Are Kyocera solar panels any good?
Individual panel prices
Prices of DIY kits
Installed system prices
In addition to solar panels, Kyocera makes copiers, industrial cutting tools, ceramic kitchen knife blades, ballpoint pens, and has even started growing lab gemstones, like rubies, sapphires, and opals!
With such a diverse range of products offered, you may be wondering what to expect if you purchase their solar panels for use on your RV, boat, or home. On this page, we’ll cover Kyocera’s different solar modules and their costs, warranties, and performance.
Kyocera started out making specialized ceramic parts for television picture tubes in the 1960s.
By 1975, they were on the ground floor of the solar revolution, forging partnerships with Mobil Oil, Tyco, and Matsushita Electric to use their ceramics know-how to develop more efficient solar cells.
Since Kyocera had strong roots in ceramics and casting technology, their research teams tinkered with ways to form silicon into casted molds. They found that higher-quality solar cells could be crafted this way by cutting the molds and slicing wafers out of them. Kyocera also coats its solar panels with a ceramic glaze which helps protect the panel glass from erosion and stains from ocean salts.
Kyocera was the first company to mass produce polycrystalline solar cells using a special Edge-defined Film-fed Growth (EFG) process and export them worldwide. Their researchers were also the first to figure out they could improve PV module efficiency even further by using a Reactive Ion Etching (RIE) process to cut super small ridges in the solar cells.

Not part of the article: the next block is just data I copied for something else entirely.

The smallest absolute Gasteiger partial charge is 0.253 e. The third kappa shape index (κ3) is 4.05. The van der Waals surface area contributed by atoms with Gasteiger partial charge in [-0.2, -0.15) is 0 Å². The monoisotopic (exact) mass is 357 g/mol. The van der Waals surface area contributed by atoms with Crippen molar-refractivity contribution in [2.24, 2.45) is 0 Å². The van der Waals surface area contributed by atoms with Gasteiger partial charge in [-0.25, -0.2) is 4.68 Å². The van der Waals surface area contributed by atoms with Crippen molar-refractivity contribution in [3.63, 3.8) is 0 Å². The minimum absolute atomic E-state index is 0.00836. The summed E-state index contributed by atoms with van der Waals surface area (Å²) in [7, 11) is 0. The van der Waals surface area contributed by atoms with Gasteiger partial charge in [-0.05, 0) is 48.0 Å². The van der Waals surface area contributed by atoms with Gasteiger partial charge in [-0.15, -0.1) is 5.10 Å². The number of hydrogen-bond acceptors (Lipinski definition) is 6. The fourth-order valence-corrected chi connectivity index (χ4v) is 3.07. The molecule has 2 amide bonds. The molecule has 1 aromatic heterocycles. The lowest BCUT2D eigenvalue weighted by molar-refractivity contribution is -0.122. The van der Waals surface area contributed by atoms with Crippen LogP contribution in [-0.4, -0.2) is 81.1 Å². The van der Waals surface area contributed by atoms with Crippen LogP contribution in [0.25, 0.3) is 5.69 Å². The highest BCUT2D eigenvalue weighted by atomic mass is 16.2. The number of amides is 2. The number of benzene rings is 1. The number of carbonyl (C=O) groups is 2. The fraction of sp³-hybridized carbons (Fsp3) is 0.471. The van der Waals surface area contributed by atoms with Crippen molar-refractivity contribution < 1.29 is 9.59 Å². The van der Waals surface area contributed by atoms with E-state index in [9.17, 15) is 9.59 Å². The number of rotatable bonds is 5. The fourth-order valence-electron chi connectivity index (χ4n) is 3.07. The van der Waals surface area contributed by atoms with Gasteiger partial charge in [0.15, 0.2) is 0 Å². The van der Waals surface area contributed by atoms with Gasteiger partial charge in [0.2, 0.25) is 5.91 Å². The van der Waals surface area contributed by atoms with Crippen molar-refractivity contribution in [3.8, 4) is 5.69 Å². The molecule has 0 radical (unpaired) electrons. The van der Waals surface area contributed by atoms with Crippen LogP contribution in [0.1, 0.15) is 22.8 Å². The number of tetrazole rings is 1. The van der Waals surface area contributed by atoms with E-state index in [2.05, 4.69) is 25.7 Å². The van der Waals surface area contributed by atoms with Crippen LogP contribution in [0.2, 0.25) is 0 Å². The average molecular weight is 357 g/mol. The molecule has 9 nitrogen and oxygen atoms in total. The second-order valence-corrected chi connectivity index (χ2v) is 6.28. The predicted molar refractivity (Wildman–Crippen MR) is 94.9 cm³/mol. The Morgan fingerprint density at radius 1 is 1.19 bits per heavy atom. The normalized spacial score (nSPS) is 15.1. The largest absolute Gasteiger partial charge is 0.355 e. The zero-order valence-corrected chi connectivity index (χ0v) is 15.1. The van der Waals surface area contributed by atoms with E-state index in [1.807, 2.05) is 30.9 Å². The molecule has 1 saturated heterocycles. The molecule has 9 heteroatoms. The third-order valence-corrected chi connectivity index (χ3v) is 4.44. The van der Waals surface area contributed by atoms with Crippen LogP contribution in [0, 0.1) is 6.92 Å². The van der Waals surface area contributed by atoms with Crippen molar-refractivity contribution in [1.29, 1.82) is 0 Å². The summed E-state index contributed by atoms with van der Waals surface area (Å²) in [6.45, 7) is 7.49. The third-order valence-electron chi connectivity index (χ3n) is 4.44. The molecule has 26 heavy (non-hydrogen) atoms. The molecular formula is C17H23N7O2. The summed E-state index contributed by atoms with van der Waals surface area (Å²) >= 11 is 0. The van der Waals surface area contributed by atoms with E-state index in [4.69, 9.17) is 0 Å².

Those ridges increase the surface area available, allowing more sunlight to reach each cell, as shown in the below image.
When you purchase Kyocera solar modules, in many ways you are supporting a long tradition of quality improvement and research.
While other companies may win awards of many stripes for all kinds of engineering feats, you can rest assured that you’re getting a quality product from one of the pioneers of the solar cell industry when you go with Kyocera panels.
Currently, Kyocera offers the following solar module types:
They all come with a standard 10-year workmanship warranty and a 25-year power output warranty at 90% of their original energy capacity.
On certain solar power kit websites and Amazon, you can usually find older Kyocera photovoltaic panels that are paired with charge controllers, electrical connectors and small inverters. Of note, Kyocera used to produce smaller 45 watt and 12v solar panels for RV, off-grid, or boating purposes, but have since discontinued production.
Take a look at three of their most popular current models and their corresponding spec sheets, which include amps, volts, weight, and dimensions.
These oversized 300-plus-watt Kyocera panels include 80 cells per module, weigh about 60 pounds each, and are about 65 inches long, 52 inches wide, and have a depth of roughly 2 inches. Get a more in-depth look at the specs here.